Validity and Assurance of Simulation-Based Research

Computer models and simulations have gone a long way in becoming acceptable, even familiar research tools. Novel programming paradigms and modelling techniques have already allowed researchers to push forward the complexity barrier of mathematical models; object-oriented programming and agent-based modelling are instances of such computer science contributions that are now part of the scientific vocabulary. Even more, simulation-based research may be the only means to studying exotic topics e.g. artificial life or other virtual realities. Simulation-based research faces though two major, entwined challenges: validity and interpretation. Constructing "valid" simulators is difficult, especially when validity itself is not well understood and the topics being studied are of complex nature. Interpreting simulation results is also problematic: the extent to which an abstraction can be said to adequately reflect a complex reality is hard to fully evaluate.

This research has two main aims: firstly, to build understanding and capacity in the validation of simulation-based research and secondly, to contribute to the CoSMoS process for developing scientific simulations with documented validity.

This research brings together three scientific fields: computer science, Safety Critical Systems (SCS) and ecology. If the foundations are laid on computer science, SCS is seen as a source of insight into the use of effective argumentation techniques. CoSMoS has already criticised the often naive modelling efforts that fail to provide an adequate measure of their validity; SCS provides a wide curriculum of techniques for constructing large-scale, tractable arguments and we believe simulation-based research needs such capabilities. As such, we have been probing SCS for philosophical and pragmatic contributions. We will also be evaluating the use of the HAZOP deviational analysis in better understanding research assumptions (modelling and simulation assumptions).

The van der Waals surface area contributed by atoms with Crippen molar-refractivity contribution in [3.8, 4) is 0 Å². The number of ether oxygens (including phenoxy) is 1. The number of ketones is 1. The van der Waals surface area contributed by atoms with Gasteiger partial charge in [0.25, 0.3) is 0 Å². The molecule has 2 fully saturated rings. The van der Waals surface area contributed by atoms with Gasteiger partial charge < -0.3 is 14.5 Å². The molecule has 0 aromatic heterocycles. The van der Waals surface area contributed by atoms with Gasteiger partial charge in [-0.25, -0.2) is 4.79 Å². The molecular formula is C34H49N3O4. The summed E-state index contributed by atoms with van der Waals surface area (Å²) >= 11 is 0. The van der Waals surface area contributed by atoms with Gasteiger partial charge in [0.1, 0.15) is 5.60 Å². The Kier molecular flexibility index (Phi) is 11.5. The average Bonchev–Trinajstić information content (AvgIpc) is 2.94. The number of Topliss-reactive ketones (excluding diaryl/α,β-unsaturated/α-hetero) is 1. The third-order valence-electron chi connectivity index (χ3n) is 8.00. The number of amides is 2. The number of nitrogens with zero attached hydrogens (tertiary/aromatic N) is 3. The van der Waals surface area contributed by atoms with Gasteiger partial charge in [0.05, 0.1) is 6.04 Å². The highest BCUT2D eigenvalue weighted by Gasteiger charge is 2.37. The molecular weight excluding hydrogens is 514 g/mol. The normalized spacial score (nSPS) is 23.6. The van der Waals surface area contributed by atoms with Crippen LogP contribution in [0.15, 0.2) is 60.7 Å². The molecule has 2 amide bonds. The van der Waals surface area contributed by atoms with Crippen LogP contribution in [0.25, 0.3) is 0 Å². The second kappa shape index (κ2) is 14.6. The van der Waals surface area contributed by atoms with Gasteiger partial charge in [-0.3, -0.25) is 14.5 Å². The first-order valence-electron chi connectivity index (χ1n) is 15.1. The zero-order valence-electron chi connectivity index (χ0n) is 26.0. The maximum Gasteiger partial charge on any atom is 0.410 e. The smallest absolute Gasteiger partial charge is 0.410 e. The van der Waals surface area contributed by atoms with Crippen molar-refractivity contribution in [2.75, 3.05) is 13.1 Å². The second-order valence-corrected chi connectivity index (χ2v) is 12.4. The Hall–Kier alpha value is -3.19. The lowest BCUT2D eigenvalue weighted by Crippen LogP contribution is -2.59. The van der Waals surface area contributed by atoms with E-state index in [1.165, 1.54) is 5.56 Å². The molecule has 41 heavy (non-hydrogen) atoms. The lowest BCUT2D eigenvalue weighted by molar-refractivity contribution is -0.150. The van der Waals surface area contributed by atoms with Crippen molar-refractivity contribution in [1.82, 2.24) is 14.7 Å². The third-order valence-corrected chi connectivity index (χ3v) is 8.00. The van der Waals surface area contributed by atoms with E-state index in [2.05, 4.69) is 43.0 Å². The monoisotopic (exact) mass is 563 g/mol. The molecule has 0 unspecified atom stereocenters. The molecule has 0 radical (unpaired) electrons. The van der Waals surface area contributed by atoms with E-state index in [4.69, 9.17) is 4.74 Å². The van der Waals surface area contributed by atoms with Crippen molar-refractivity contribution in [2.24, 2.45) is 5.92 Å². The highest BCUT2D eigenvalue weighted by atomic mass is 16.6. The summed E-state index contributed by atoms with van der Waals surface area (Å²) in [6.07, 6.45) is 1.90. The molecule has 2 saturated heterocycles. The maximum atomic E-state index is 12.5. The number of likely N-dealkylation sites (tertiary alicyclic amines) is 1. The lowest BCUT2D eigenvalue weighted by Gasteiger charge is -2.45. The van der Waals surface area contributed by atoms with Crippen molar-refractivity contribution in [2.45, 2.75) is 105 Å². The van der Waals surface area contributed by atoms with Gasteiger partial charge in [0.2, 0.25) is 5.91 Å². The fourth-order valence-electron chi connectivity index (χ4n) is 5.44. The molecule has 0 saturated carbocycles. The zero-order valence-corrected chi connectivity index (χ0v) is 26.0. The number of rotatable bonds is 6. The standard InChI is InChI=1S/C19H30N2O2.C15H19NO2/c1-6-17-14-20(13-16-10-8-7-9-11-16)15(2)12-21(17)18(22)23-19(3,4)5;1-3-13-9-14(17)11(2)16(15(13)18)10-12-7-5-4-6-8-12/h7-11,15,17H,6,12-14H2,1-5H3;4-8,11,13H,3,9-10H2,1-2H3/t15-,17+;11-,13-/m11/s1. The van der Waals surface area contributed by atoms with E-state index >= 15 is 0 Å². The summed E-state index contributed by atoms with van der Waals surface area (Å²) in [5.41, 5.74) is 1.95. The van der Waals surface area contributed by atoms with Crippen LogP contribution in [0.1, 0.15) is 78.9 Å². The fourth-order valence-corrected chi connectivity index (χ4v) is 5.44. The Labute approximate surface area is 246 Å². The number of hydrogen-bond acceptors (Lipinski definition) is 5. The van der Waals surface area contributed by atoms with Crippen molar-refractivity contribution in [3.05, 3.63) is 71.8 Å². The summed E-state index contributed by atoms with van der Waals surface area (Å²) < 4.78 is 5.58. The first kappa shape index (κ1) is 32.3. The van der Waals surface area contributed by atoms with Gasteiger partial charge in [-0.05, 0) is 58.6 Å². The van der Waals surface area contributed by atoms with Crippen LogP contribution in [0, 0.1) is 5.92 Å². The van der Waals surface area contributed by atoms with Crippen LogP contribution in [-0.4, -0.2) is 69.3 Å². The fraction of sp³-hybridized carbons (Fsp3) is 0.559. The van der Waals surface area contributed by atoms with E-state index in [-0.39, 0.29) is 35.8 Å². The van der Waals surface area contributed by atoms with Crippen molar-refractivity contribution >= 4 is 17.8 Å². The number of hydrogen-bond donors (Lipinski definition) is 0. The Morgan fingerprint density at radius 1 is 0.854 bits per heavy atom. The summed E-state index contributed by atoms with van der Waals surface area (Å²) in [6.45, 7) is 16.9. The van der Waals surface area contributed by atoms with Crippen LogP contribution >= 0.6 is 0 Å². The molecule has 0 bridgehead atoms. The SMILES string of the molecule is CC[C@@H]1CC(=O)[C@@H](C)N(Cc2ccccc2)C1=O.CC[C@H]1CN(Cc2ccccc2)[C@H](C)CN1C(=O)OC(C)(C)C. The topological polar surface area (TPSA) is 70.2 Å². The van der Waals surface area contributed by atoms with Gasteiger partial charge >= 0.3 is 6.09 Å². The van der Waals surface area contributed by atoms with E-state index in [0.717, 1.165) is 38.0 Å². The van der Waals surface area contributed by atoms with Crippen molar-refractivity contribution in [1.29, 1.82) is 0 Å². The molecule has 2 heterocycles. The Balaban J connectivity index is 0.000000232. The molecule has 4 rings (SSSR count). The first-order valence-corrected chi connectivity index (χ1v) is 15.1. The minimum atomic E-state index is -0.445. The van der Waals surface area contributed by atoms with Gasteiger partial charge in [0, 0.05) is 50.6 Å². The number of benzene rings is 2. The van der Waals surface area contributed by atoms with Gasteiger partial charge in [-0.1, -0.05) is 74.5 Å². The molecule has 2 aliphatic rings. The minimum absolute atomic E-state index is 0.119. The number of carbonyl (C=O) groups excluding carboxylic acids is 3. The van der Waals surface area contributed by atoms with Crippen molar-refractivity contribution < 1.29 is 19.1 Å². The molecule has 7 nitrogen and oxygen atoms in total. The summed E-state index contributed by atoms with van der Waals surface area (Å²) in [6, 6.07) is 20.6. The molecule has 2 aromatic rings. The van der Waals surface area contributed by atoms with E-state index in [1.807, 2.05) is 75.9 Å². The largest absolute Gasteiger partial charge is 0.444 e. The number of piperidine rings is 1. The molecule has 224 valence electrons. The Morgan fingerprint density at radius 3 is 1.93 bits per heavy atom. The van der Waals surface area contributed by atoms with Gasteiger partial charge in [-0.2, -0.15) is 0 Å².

Ecology is a domain that has not only employed computer models and simulations in its research, but that has actively contributed to simulation science by proposing new modelling, validation and documentation techniques. For our purposes, ecology  is both a source of inspiration and a domain of applicability: this work is grounded on a plant ecology case study. For experimentation we are using four simulators implementing the plant ecology model: the original one developed in C (cplants), an occam-pi simulation (occplants), a NetLogo version (nplants) and finally, a distributed version of the occam-pi simulation (occplants2, currently under development).

Scientific literature is prolific in terms of uncertainty, robustness and sensitivity analysis techniques, more recent efforts being directed towards analysing complex systems simulations. Our work on using structured argumentation and analysing research assumptions is intended to complement and use such techniques.

0. Beginnings: Literature Review and Qualifying Dissertation

1. A first use of structured argumentation in a scientific context: arguing the equivalence of complex systems simulations

2. Making validity and structured argumentation central to the research process: argument-driven validation

3. Assurance of complex systems simulations

Five decades ago, validation has been described as "the most elusive of all the unresolved problems associated with computer simulation techniques" [1]. The situation is rather similar in the context of modern, large-scale, complex system simulations. Data limitations, ungrounded assumptions, incomplete testing are just part of the set of elements that make simulation-based research be hard to validate. Validity cannot be demonstrated or proved to an absolute extent. Researchers need to provide compelling evidence and argumentation capable of building confidence in the quality of their work: they need to provide assurance.

4. Assumptions analysis

The use of computer models and simulations provides unique advantages, but is also affected by two main classes of uncertainty: epistemic and aleatory. Simulation literature documents a number of analysis techniques: uncertainty analysis, sensitivity analysis, robustness analysis, etc. This ongoing research phase is looking at the use of argumentation techniques in conjunction with existing analysis techniques, in order to obtain a better understanding of model performance and the impact of its assumptions.

Simulators: nplants